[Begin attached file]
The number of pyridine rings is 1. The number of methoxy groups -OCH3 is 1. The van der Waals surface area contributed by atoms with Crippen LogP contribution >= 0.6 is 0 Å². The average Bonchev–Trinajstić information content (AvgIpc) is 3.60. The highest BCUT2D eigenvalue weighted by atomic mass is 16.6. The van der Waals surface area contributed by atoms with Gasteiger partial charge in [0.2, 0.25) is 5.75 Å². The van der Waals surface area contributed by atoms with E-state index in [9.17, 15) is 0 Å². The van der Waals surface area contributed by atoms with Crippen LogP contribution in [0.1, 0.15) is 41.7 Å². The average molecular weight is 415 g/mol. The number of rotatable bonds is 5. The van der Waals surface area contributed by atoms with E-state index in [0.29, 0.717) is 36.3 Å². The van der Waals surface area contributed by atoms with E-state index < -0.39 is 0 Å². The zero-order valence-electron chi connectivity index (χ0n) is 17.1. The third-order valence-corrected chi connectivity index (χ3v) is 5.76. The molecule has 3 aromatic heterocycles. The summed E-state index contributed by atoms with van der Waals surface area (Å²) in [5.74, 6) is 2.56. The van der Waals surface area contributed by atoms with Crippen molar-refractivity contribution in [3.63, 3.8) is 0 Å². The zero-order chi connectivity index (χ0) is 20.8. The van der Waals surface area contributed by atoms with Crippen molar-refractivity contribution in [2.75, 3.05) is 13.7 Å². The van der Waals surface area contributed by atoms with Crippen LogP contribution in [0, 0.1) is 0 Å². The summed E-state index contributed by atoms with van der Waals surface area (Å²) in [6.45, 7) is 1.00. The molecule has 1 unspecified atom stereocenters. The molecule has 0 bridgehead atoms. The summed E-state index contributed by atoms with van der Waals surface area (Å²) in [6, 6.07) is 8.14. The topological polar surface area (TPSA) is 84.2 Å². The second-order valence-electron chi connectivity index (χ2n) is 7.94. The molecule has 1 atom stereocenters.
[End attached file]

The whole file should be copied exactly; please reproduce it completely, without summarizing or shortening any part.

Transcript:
The number of pyridine rings is 1. The number of methoxy groups -OCH3 is 1. The van der Waals surface area contributed by atoms with Crippen LogP contribution >= 0.6 is 0 Å². The average Bonchev–Trinajstić information content (AvgIpc) is 3.60. The highest BCUT2D eigenvalue weighted by atomic mass is 16.6. The van der Waals surface area contributed by atoms with Gasteiger partial charge in [0.2, 0.25) is 5.75 Å². The van der Waals surface area contributed by atoms with E-state index in [9.17, 15) is 0 Å². The van der Waals surface area contributed by atoms with Crippen LogP contribution in [0.1, 0.15) is 41.7 Å². The average molecular weight is 415 g/mol. The number of rotatable bonds is 5. The van der Waals surface area contributed by atoms with E-state index in [0.29, 0.717) is 36.3 Å². The van der Waals surface area contributed by atoms with E-state index < -0.39 is 0 Å². The zero-order valence-electron chi connectivity index (χ0n) is 17.1. The third-order valence-corrected chi connectivity index (χ3v) is 5.76. The molecule has 3 aromatic heterocycles. The summed E-state index contributed by atoms with van der Waals surface area (Å²) in [5.74, 6) is 2.56. The van der Waals surface area contributed by atoms with Crippen molar-refractivity contribution in [3.63, 3.8) is 0 Å². The zero-order chi connectivity index (χ0) is 20.8. The van der Waals surface area contributed by atoms with Crippen molar-refractivity contribution in [2.75, 3.05) is 13.7 Å². The van der Waals surface area contributed by atoms with Crippen LogP contribution in [0, 0.1) is 0 Å². The summed E-state index contributed by atoms with van der Waals surface area (Å²) in [6.45, 7) is 1.00. The molecule has 1 unspecified atom stereocenters. The molecule has 0 bridgehead atoms. The summed E-state index contributed by atoms with van der Waals surface area (Å²) in [6, 6.07) is 8.14. The topological polar surface area (TPSA) is 84.2 Å². The second-order valence-electron chi connectivity index (χ2n) is 7.94. The molecule has 1 atom stereocenters.